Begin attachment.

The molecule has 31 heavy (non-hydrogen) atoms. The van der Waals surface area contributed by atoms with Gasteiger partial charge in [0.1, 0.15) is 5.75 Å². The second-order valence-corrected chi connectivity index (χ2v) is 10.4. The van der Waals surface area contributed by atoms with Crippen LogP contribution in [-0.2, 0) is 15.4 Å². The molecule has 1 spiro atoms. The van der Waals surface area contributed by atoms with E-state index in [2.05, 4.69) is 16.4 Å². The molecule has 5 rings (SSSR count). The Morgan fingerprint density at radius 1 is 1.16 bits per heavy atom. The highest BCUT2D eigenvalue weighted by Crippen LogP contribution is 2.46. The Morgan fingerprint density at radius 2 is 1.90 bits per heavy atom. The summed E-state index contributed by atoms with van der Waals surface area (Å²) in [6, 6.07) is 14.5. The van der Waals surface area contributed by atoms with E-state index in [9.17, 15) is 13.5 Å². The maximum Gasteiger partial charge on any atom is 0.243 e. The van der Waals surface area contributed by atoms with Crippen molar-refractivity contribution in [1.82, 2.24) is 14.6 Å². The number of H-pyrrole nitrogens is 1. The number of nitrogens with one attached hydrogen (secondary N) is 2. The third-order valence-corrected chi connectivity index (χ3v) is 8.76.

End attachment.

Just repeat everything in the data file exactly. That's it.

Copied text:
The molecule has 31 heavy (non-hydrogen) atoms. The van der Waals surface area contributed by atoms with Gasteiger partial charge in [0.1, 0.15) is 5.75 Å². The second-order valence-corrected chi connectivity index (χ2v) is 10.4. The van der Waals surface area contributed by atoms with Crippen LogP contribution in [-0.2, 0) is 15.4 Å². The molecule has 1 spiro atoms. The van der Waals surface area contributed by atoms with E-state index in [2.05, 4.69) is 16.4 Å². The molecule has 5 rings (SSSR count). The Morgan fingerprint density at radius 1 is 1.16 bits per heavy atom. The highest BCUT2D eigenvalue weighted by Crippen LogP contribution is 2.46. The Morgan fingerprint density at radius 2 is 1.90 bits per heavy atom. The summed E-state index contributed by atoms with van der Waals surface area (Å²) in [6, 6.07) is 14.5. The van der Waals surface area contributed by atoms with E-state index in [9.17, 15) is 13.5 Å². The maximum Gasteiger partial charge on any atom is 0.243 e. The van der Waals surface area contributed by atoms with Crippen molar-refractivity contribution in [1.82, 2.24) is 14.6 Å². The number of H-pyrrole nitrogens is 1. The number of nitrogens with one attached hydrogen (secondary N) is 2. The third-order valence-corrected chi connectivity index (χ3v) is 8.76.